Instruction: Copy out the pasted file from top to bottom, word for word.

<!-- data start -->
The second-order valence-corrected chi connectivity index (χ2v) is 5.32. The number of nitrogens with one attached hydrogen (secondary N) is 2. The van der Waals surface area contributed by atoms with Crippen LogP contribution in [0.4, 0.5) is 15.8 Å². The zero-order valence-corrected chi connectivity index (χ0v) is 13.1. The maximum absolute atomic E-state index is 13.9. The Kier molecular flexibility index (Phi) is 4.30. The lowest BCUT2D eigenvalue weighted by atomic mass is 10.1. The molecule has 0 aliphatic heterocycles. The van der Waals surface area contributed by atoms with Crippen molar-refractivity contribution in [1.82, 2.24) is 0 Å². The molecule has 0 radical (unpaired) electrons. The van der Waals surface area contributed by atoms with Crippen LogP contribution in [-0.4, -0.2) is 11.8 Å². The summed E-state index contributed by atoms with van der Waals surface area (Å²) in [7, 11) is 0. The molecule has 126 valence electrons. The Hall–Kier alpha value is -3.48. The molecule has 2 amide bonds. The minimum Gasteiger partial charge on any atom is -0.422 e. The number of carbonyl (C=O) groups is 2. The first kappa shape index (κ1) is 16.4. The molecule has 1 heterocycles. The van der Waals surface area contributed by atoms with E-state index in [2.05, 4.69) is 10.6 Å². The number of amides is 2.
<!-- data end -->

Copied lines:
The second-order valence-corrected chi connectivity index (χ2v) is 5.32. The number of nitrogens with one attached hydrogen (secondary N) is 2. The van der Waals surface area contributed by atoms with Crippen LogP contribution in [0.4, 0.5) is 15.8 Å². The zero-order valence-corrected chi connectivity index (χ0v) is 13.1. The maximum absolute atomic E-state index is 13.9. The Kier molecular flexibility index (Phi) is 4.30. The lowest BCUT2D eigenvalue weighted by atomic mass is 10.1. The molecule has 0 aliphatic heterocycles. The van der Waals surface area contributed by atoms with Crippen molar-refractivity contribution in [1.82, 2.24) is 0 Å². The molecule has 0 radical (unpaired) electrons. The van der Waals surface area contributed by atoms with Crippen LogP contribution in [-0.4, -0.2) is 11.8 Å². The summed E-state index contributed by atoms with van der Waals surface area (Å²) in [7, 11) is 0. The molecule has 126 valence electrons. The Hall–Kier alpha value is -3.48. The molecule has 2 amide bonds. The minimum Gasteiger partial charge on any atom is -0.422 e. The number of carbonyl (C=O) groups is 2. The first kappa shape index (κ1) is 16.4. The molecule has 1 heterocycles. The van der Waals surface area contributed by atoms with E-state index in [2.05, 4.69) is 10.6 Å². The number of amides is 2.